Dallas-Based Human Smuggling Ring Convicted

Dallas-Based Human Smuggling Ring Convicted

63-year-old Rogelio Munoz Chavarria, a truck driver from El Paso, will reportedly spend four months in federal prison for smuggling illegal immigrants into the United States. He previously pled guilty to smuggling foreign nationals into the country for money. Chavarria worked with 14 others in a Dallas-based smuggling ring. 

The group, led by 46-year-old Robert “Beto” Perez Jr., helped 150 illegal immigrants gain entry into the U.S., according to the El Paso Times. 18 of the smuggled were allegedly minors. 

Perez and his wife, 45-year-old Mexican national Refugio Aide Diaz Martinez, both pled guilty in the case, according to reports by the Associated Press. Perez will reportedly spend eight years in prison–his wife will only serve six years, despite being an illegal immigrant. 

A Homeland Security Investigations spokesman told Breitbart Texas that the case is somewhat unusual, since the ring was based in Dallas. Such groups are more common in Houston, he said.

“Generally speaking, Dallas does not get too much action in terms of human smuggling operations,” the spokesman said. “The closer you get to Texas’ southern border, the more of these cases you tend to see. Still, a lot of people who are being smuggled into the country don’t want to stay near the border, they want to be located somewhere to the North. So Dallas could be a hub, or a stopping point along the way to another destination.”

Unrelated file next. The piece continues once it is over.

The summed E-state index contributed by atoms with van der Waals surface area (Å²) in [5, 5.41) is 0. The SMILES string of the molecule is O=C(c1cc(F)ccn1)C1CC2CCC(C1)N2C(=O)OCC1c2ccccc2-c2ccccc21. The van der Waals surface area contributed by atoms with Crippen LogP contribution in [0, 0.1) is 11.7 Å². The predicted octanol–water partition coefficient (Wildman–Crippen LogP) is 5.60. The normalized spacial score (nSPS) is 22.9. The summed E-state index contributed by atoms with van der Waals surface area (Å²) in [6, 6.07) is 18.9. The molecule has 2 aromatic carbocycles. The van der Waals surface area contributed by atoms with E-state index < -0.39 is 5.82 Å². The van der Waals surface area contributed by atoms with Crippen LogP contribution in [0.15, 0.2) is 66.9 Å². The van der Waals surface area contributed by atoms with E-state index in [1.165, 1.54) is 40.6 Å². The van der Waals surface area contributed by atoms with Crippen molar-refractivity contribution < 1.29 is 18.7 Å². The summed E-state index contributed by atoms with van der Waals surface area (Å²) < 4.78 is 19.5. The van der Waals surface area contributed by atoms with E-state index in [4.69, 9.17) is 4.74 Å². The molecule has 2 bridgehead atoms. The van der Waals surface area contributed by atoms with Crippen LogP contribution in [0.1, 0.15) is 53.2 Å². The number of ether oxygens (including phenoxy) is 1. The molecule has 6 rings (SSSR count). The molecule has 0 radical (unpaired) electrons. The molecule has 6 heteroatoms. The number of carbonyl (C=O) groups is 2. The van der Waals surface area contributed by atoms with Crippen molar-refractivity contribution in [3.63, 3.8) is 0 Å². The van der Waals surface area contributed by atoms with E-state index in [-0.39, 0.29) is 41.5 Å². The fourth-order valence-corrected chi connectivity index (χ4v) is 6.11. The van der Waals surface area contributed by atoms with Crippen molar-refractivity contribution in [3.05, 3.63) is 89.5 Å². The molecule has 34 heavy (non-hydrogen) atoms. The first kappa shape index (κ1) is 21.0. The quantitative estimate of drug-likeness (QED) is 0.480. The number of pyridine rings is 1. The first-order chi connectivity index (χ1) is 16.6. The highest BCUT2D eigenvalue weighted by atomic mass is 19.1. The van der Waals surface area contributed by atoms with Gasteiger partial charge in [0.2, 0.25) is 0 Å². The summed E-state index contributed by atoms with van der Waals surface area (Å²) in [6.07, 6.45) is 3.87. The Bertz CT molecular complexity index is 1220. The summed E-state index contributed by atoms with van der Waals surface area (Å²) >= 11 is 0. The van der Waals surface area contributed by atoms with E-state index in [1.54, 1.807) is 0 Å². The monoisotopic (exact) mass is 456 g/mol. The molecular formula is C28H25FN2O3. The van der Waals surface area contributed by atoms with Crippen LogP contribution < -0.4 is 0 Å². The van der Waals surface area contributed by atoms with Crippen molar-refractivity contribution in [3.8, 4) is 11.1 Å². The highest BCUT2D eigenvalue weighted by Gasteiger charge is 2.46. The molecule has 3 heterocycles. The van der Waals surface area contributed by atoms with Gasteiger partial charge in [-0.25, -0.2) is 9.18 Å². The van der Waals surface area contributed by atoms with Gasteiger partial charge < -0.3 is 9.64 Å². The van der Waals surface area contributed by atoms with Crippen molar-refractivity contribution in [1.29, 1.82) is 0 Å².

Investigators claim that the ring was formed in 2008 and transported Mexican nationals through the border along El Paso, according to reports. 

The case involving Chavarria is only the most recent in a string of human smuggling cases to plague Texas. 

Last month Breitbart Texas reported on a large stash house discovered in Houston, holding over 100 smuggled foreign nationals. 

When officers entered the home in March, they saw “a sea of people, some sitting on top of each other,” Houston Police Department (HPD) spokesperson John Cannon told Breitbart Texas. “The conditions inside were filthy and dirty. Everywhere you looked there were clothes on the floor. There was one bathroom, no hot water, and a toilet that was only partially working…We got all the people out of the home. They were very tired and hungry so we provided them with food and water.”

115 hostages, the majority of whom were male, were ultimately found inside the home. The case is still being investigated by the Harris County Sheriff’s Office, the HPD, and ICE.

Follow Kristin Tate on Twitter @KristinBTate